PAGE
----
Abdullah to set terms for run-off

Abdullah to set terms for run-off

Karzais challenger calls for measures to prevent fraud

Abdullah Abdullah, a former foreign minister who will be facing off against Karzai after a fraud investigation slashed the Afghan president’s share of votes to below the 50 per cent needed for outright victory, said measures should be taken to ensure a more credible vote.

Speaking at his house in Kabul, Abdullah said: “Some people lost their finger in the last round elections, (so) this is a serious issue, and in order to prepare the ground for transparency and fairness of the elections we have certain recommendations, suggestions as well as conditions that… we will come up with soon.”

Abdullah’s comments came as the UN said 200 out of the 380 district election officials from the government-appointed Independent Election Commission had been fired following evidence of vote-rigging.

“More than half of the district field coordinators are being replaced to prevent any attempted fraud or because there have been complaints made against them by candidates and observers,” said Aleem Siddique, a spokesman for the UN mission in Afghanistan, according to Reuters.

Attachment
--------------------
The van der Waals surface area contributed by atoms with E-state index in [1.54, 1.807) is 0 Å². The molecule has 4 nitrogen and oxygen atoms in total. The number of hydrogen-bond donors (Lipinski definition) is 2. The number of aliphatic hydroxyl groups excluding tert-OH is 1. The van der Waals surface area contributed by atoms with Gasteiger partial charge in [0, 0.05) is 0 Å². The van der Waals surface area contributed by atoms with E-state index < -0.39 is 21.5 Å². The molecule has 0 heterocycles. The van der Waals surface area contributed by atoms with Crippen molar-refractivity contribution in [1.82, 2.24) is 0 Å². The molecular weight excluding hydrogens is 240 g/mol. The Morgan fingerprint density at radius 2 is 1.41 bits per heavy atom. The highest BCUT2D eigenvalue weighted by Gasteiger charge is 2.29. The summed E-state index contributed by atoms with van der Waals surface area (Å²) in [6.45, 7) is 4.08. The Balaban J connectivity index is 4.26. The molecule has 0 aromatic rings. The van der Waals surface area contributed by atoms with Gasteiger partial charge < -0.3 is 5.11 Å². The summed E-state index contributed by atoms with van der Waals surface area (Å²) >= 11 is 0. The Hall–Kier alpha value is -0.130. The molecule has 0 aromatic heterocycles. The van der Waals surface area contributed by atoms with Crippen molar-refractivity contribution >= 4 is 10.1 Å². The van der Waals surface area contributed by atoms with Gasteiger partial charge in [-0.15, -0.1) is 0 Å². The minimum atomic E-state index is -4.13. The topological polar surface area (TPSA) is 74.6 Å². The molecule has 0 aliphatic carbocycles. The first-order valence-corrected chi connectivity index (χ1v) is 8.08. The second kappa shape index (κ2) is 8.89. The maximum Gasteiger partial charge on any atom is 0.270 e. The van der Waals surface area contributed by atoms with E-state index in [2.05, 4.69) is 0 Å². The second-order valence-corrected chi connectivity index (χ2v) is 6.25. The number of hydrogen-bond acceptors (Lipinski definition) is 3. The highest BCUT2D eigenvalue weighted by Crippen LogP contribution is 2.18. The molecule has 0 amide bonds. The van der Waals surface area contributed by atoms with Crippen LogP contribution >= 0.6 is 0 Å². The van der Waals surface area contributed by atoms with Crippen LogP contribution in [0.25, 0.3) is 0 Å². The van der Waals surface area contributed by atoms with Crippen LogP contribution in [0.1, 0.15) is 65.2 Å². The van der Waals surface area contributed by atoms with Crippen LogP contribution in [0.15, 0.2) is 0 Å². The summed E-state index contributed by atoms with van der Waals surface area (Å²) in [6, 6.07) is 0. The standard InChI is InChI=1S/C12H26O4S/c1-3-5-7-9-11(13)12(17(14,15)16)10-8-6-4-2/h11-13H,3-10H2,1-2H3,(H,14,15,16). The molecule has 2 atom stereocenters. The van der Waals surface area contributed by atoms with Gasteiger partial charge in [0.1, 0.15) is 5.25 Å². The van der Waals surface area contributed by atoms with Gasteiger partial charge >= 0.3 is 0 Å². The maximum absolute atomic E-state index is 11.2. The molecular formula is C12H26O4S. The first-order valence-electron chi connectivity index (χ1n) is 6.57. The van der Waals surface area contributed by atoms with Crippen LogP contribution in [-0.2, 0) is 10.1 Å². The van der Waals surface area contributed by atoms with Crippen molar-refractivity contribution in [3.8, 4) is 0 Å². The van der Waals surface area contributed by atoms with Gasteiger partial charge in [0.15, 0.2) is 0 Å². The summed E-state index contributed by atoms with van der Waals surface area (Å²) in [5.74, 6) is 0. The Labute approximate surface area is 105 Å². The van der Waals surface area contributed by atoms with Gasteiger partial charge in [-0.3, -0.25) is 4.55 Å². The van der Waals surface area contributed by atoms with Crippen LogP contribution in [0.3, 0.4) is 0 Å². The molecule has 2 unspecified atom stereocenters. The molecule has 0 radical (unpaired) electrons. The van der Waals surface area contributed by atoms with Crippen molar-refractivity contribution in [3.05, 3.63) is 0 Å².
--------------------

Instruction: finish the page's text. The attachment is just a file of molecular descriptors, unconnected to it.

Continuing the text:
Karzai agreed on Tuesday to a runoff vote following intense international pressure in the wake of a UN-backed investigation stripped him of almost one million votes he won in August.

Abdullah said while all preparations were being made to ensure the run-off — scheduled for 7 November — the logistics may yet prove impossible.

“I do hope (there will be an election) because if suddenly we have a bad winter, that’s a possibility, that’s a likelihood, but I am not speculating on a scenario that elections don’t take place on time,” he said.

The cutting of large parts of the mountainous north of the country by heavy snow is just one potential problem confronting a second round of voting.

Other issues include whether or not polling stations will open in areas so insecure that it is impossible to monitor fraud. Most such areas are in Karzai’s political heartlands in the Pashtun south. Last time the Karzai government successfully lobbied against attempts by some UN officials not to open so-called “ghost polling” stations in order to prevent fraud.